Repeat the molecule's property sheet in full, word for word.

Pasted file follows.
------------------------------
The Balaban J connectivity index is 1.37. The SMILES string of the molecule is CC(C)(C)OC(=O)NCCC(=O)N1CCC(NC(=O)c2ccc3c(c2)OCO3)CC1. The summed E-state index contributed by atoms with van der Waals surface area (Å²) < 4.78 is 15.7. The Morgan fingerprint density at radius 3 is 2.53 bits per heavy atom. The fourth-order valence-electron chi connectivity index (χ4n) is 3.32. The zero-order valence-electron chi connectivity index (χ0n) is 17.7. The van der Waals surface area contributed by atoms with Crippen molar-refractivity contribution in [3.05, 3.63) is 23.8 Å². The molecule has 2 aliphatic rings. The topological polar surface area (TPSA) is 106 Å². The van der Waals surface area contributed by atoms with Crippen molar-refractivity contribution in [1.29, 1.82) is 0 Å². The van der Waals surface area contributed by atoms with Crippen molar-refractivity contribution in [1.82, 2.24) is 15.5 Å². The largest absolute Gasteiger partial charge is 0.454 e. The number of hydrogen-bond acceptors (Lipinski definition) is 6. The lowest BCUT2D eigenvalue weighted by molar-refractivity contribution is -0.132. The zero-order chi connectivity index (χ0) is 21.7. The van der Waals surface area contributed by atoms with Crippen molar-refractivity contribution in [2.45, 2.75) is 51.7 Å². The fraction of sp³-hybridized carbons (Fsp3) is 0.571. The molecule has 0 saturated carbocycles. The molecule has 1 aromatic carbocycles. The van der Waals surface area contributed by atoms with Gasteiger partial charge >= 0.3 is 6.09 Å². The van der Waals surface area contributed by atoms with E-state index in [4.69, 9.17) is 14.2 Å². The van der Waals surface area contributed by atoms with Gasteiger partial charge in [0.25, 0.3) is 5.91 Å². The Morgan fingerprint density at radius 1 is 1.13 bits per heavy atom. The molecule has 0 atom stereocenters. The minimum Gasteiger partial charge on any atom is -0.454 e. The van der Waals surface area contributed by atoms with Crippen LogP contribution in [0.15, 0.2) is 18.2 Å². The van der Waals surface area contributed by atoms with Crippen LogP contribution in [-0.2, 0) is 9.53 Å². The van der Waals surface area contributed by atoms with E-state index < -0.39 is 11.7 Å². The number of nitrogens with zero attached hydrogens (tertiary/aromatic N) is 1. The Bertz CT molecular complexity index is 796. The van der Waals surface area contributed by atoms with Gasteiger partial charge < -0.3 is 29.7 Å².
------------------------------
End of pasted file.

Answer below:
The Balaban J connectivity index is 1.37. The SMILES string of the molecule is CC(C)(C)OC(=O)NCCC(=O)N1CCC(NC(=O)c2ccc3c(c2)OCO3)CC1. The summed E-state index contributed by atoms with van der Waals surface area (Å²) < 4.78 is 15.7. The Morgan fingerprint density at radius 3 is 2.53 bits per heavy atom. The fourth-order valence-electron chi connectivity index (χ4n) is 3.32. The zero-order valence-electron chi connectivity index (χ0n) is 17.7. The van der Waals surface area contributed by atoms with Crippen molar-refractivity contribution in [3.05, 3.63) is 23.8 Å². The molecule has 2 aliphatic rings. The topological polar surface area (TPSA) is 106 Å². The van der Waals surface area contributed by atoms with Crippen molar-refractivity contribution in [1.29, 1.82) is 0 Å². The van der Waals surface area contributed by atoms with Crippen molar-refractivity contribution in [1.82, 2.24) is 15.5 Å². The largest absolute Gasteiger partial charge is 0.454 e. The number of hydrogen-bond acceptors (Lipinski definition) is 6. The lowest BCUT2D eigenvalue weighted by molar-refractivity contribution is -0.132. The zero-order chi connectivity index (χ0) is 21.7. The van der Waals surface area contributed by atoms with Crippen molar-refractivity contribution in [2.45, 2.75) is 51.7 Å². The fraction of sp³-hybridized carbons (Fsp3) is 0.571. The molecule has 0 saturated carbocycles. The molecule has 1 aromatic carbocycles. The van der Waals surface area contributed by atoms with Gasteiger partial charge >= 0.3 is 6.09 Å². The van der Waals surface area contributed by atoms with E-state index in [4.69, 9.17) is 14.2 Å². The van der Waals surface area contributed by atoms with Gasteiger partial charge in [0.25, 0.3) is 5.91 Å². The Morgan fingerprint density at radius 1 is 1.13 bits per heavy atom. The molecule has 0 atom stereocenters. The minimum Gasteiger partial charge on any atom is -0.454 e. The van der Waals surface area contributed by atoms with Crippen LogP contribution in [0.15, 0.2) is 18.2 Å². The van der Waals surface area contributed by atoms with Crippen LogP contribution in [-0.2, 0) is 9.53 Å². The van der Waals surface area contributed by atoms with E-state index < -0.39 is 11.7 Å². The number of nitrogens with zero attached hydrogens (tertiary/aromatic N) is 1. The Bertz CT molecular complexity index is 796. The van der Waals surface area contributed by atoms with Gasteiger partial charge < -0.3 is 29.7 Å².